2. Mortar has been ignored
Many older Redlands homes have stone or brick foundations where the stones or bricks are held together with mortar.
But the life expectancy of mortar is 25 years and under many older homes the mortar is disintegrating.
The mortar can be scraped out with your finger and in many cases the mortar pours out like sugar.
If there is a strong earthquake the foundation could collapse.
4. Animals are finding access
Some under-house entries were either not correctly installed or have deteriorated over time, and they allow critters in.
When this is the case, you can count on animals breeding, defecating and dying in your basement or crawlspace, possibly contaminating the air you and your family are breathing inside your home.
In Redlands neighborhoods, opossums, cats, rats, skunks and raccoons are common, and are often looking for dark shelter.
3. Pier posts are leaning
These posts are supposed to hold up the floor structure, but in many old Redlands homes, the posts are just sitting on rocks… tilting!
"Sometimes when I go into some homes, I just can’t believe it. I think, ‘How is this house even standing?’," Bonadiman said.
They are not secured to the rocks, not secured to the girders above them in any way.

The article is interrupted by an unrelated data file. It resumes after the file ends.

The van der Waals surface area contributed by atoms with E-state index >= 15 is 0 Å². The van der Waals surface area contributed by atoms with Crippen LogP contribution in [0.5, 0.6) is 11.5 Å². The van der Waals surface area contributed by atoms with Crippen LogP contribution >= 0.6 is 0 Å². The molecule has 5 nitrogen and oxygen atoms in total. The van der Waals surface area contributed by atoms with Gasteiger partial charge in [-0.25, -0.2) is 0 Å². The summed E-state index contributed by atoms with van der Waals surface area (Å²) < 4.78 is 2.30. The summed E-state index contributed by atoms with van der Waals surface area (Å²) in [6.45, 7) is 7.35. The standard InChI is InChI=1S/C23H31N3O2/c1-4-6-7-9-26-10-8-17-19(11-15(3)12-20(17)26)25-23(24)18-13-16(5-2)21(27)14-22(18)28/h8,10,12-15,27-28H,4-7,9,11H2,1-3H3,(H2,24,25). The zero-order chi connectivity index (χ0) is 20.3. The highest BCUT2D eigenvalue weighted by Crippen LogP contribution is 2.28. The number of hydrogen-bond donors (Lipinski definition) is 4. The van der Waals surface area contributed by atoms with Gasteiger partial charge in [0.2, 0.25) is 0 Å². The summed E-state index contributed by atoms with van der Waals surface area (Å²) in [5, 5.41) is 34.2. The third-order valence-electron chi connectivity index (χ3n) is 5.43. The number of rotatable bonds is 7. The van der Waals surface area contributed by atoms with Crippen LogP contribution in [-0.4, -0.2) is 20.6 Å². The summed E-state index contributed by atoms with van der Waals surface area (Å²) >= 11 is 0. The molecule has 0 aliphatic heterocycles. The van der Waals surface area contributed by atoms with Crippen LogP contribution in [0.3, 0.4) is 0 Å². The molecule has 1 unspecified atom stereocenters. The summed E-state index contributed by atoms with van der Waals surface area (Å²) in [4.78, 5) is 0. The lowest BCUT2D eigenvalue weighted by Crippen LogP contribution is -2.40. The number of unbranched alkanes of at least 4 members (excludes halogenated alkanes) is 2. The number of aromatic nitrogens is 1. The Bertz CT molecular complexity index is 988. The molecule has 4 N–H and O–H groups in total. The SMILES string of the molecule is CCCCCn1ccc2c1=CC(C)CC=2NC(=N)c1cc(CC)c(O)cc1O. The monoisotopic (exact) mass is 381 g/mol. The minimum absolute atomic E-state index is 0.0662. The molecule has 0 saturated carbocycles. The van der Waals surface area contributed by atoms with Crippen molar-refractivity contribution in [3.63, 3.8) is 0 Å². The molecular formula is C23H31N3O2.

The weight of the floor is holding them in place.
During an earthquake a house experiences lateral (or side-to-side) and uplift movement.
How could a house stay put facing a combination of out-of-plumb support posts and strong side-to-side shaking?
This two-story historic Redlands Heritage Home was being supported in part by a post that was not only not secured to anything, it was halfway perched on a rock that isn't even flat. Here's one of those instances where a contractor says, "How is this house still standing?" This is obviously not to current building code.
5. The structure is not to current code
A house’s underbelly may be rarely seen and out of mind, but it’s as important to keep up to code as plumbing, electricity and kitchen appliances.
One hundred years ago it was not customary to bolt buildings down or strengthen cripple walls (short, wood-framed walls surrounding the crawl space).
Today, a lack of bolting and unstrengthened cripple walls are Our Town’s beautiful homes’ two biggest weaknesses when it comes to sliding or toppling.
7. Mold is thriving
Plumbing leaks, water dripping in from the yard and other moisture can go unnoticed for years, creating a warm and happy environment for harmful mold to grow.
East Valley mold specialist Jace Yasser says any moisture can create a serious health hazard. He says that one of the health effects of mold exposure is severe respiratory illness.
Eradication must be handled by a professional.